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Memoirs of the Life of Sir Walter Scott, Bart.
Andrew Stewart to Walter Scott, 20 January 1809

Vol I Preface
Vol. I Contents.
Chapter I
Chapter II 1771-78
Chapter III 1778-83
Chapter IV 1783-86
Chapter V 1786-90
Chapter VI 1790-92
Chapter VII 1792-96
Chapter VIII 1796-97
Chapter IX 1798-99
Chapter X 1800-02
Chapter XI 1802-03
Chapter XII 1803-04
Vol. II Contents.
Chapter I 1804-05
Chapter II 1805
Chapter III 1806
Chapter IV 1806-08
Chapter V 1808
Chapter VI 1808-09
Chapter VII 1809-10
Chapter VIII 1810
Chapter IX 1810
Chapter X 1810-11
Chapter XI 1811
Chapter XII 1811-12
Vol. III Contents.
Chapter I 1812-13
Chapter II 1813
Chapter III 1814
Chapter IV 1814
Chapter V 1814
Chapter VI 1814
Chapter VII 1814
Chapter VIII 1814
Chapter IX 1814
Chapter X 1814-15
Chapter XI 1815
Chapter XII 1815
Vol III Appendix
Vol. IV Contents.
Chapter I 1816
Chapter II 1817
Chapter III 1817
Chapter IV 1818
Chapter V 1818
Chapter VI 1818
Chapter VII 1818-19
Chapter VIII 1819
Chapter IX 1819
Chapter X 1819
Chapter XI 1820
Chapter XII 1820
Vol. V Contents.
Chapter I 1820
Chapter II 1820-21
Chapter III 1821
Chapter IV 1821
Chapter V 1821
Chapter VI 1821
Chapter VII 1822
Chapter VIII 1822
Chapter IX 1822-23
Chapter X 1823
Chapter XI 1823
Chapter XII 1824
Chapter XIII 1824-25
Vol. VI Contents.
Chapter I 1825
Chapter II 1825
Chapter III 1825
Chapter IV 1825
Chapter V 1826
Chapter VI 1826
Chapter VII 1826
Chapter VIII 1826
Chapter IX 1826
Chapter X 1826
Chapter XI 1826
Vol. VII Contents.
Vol VII Preface
Chapter I 1826-27
Chapter II 1827
Chapter III 1828
Chapter IV 1828
Chapter V 1829
Chapter VI 1830
Chapter VII 1830-31
Chapter VIII 1831
Chapter IX 1831
Chapter X 1831-32
Chapter XI 1832
Chapter XII
Vol VII Appendix
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“Edinburgh Tolbooth, 20th January, 1809.

“Although I am a stranger to you, yet I am not to your works, which I have read and admired, and which will continue to be read and admired as long as there remains a taste for true excellence. Previous to committing the crime for which I am now convicted, I composed several poems in the Scottish dialect, which I herewith send for your perusal, and humbly hope you will listen to my tale of misery. I have been a truly unfortunate follower of the Muses. I was born in Edinburgh, of poor, but honest parents. My father is by trade a bookbinder, and my mother dying in 1798, he was left a widower, with five small children, who have all been brought up by his own industry. As soon as I was fit for a trade, he bound me apprentice to a tailor in Edinburgh, but owing to his using me badly, I went to law. The consequence was, I got up my indentures after being only two years in his service. To my father’s trade I have to ascribe my first attachment to the Muses. I perused with delight the books that came in the way; and the effusions of the poets of my country I read with rapture. I now formed the resolution of not binding myself to a trade again, as by that means I might get my propensity for reading followed. I acted as clerk to different people, and my character was irreproachable. I determined to settle in life, and for that purpose I married a young woman I formed a strong attachment to. Being out of employment these last nine months, I suffered all the hardships of want, and saw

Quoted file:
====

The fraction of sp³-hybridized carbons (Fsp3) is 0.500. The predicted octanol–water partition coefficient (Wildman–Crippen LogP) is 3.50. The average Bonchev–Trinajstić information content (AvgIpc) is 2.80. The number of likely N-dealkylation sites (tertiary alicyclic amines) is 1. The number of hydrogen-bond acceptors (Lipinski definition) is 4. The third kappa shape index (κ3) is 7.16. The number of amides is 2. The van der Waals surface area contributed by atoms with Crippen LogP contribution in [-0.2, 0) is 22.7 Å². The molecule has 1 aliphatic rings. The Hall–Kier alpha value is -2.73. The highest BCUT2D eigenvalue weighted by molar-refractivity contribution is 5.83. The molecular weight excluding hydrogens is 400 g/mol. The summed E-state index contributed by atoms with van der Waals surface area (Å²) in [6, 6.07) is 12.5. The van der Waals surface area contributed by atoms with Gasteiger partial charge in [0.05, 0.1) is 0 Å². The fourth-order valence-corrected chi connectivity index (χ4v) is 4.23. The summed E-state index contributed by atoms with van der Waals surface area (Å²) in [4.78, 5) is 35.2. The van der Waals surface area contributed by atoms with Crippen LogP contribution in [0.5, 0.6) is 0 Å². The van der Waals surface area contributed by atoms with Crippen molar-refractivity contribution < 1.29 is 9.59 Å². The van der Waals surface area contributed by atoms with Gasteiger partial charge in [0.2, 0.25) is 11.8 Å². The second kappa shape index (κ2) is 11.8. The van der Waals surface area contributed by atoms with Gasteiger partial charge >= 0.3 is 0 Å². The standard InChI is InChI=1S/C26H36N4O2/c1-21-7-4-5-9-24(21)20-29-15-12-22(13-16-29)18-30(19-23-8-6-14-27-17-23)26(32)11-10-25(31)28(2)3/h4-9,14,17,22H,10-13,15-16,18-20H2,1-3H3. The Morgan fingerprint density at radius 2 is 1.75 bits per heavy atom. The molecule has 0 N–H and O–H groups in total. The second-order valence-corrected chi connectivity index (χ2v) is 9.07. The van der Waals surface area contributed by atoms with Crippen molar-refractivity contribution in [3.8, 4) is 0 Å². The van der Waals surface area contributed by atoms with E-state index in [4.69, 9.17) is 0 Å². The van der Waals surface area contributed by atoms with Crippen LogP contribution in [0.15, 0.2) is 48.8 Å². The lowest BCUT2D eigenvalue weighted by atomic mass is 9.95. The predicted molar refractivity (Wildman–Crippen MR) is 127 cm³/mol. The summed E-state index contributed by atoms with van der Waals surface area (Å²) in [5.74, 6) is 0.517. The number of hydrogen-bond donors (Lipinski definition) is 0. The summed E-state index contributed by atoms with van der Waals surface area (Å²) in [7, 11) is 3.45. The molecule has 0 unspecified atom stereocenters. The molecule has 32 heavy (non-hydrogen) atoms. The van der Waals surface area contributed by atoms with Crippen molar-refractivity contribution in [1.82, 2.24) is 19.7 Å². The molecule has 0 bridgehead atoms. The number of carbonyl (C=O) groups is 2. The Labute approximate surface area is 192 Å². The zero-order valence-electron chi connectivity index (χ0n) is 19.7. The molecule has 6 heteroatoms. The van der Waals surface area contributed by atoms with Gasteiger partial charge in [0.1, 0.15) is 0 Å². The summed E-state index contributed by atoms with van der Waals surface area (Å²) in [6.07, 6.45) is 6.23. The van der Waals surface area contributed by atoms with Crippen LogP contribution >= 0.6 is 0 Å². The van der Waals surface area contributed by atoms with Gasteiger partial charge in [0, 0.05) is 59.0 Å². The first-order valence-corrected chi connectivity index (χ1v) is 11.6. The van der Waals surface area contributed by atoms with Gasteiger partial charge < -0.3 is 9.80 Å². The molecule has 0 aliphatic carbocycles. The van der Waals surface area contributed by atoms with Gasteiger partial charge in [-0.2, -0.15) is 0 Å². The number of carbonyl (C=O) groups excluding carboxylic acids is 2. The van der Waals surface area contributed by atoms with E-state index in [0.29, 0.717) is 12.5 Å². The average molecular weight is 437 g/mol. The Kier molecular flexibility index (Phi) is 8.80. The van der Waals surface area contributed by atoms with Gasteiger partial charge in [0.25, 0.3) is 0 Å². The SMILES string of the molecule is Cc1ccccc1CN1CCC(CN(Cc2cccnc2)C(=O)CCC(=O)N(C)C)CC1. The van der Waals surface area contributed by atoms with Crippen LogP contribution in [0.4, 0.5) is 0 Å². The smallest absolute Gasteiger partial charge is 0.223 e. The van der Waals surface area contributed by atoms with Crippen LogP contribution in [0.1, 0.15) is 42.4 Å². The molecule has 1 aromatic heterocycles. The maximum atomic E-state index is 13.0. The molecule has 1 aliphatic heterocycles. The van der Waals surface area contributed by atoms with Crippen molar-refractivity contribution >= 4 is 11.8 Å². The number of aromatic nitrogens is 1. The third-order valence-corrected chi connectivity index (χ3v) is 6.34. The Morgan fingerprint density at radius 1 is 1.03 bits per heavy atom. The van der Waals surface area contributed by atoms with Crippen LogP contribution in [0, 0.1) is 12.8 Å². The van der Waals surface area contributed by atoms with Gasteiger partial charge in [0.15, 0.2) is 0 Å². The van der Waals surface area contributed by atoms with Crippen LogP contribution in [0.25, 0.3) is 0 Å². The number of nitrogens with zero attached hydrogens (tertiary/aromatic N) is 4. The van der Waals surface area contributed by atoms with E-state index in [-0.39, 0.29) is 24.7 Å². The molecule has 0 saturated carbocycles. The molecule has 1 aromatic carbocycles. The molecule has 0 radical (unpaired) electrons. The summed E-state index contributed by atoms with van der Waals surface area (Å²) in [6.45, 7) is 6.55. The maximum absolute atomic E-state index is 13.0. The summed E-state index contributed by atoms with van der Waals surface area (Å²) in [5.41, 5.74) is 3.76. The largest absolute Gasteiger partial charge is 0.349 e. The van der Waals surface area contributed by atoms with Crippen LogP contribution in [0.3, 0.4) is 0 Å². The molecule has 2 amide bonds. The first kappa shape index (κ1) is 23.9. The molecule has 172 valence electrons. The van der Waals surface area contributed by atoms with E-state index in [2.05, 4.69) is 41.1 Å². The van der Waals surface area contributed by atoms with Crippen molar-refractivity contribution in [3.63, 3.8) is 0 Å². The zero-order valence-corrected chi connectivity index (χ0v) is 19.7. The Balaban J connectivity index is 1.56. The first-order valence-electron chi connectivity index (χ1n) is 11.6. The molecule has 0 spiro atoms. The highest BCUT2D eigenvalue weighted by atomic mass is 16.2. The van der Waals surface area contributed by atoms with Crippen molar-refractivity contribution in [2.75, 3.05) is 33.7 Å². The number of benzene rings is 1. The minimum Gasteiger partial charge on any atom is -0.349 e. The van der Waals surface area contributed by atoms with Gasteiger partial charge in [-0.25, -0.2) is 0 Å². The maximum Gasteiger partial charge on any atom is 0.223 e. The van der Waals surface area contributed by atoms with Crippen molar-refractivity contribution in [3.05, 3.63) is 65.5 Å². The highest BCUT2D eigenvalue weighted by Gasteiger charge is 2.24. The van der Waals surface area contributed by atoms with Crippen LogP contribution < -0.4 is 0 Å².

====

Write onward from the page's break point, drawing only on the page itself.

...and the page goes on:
‘Poverty with empty hand,
And eager look, half-naked stand.’—Fergusson.
Reduced to this miserable situation, with my wife
almost starving, and having no friends to render me the smallest assistance, I resided in a furnished room till I was unable to pay the rent, and then I was literally turned out of doors, like poor
Dermody, in poverty and rags. Having no kind hand stretched out to help me, I associated with company of very loose manners, till then strangers to me, and by them I was led to commit the crime I am condemned to suffer for. But my mind is so agitated, I can scarce narrate my tale of misery. My age is only twenty-three, and to all appearance will be cut off in the prime. I was tried along with my brother, Robert Stewart, and John M’Intyre, for breaking into the workshop of Peter More, calico-glazer, Edinburgh, and received the dreadful sentence to be executed on the 22d of February next. We have no friends to apply to for Royal Mercy. If I had any kind friend to mention my case to my Lord Justice-Clerk, perhaps I might get my sentence mitigated. You will see my poems are of the humorous cast. Alas! it is now the contrary. I remain your unfortunate humble servant,

Andrew Stewart.”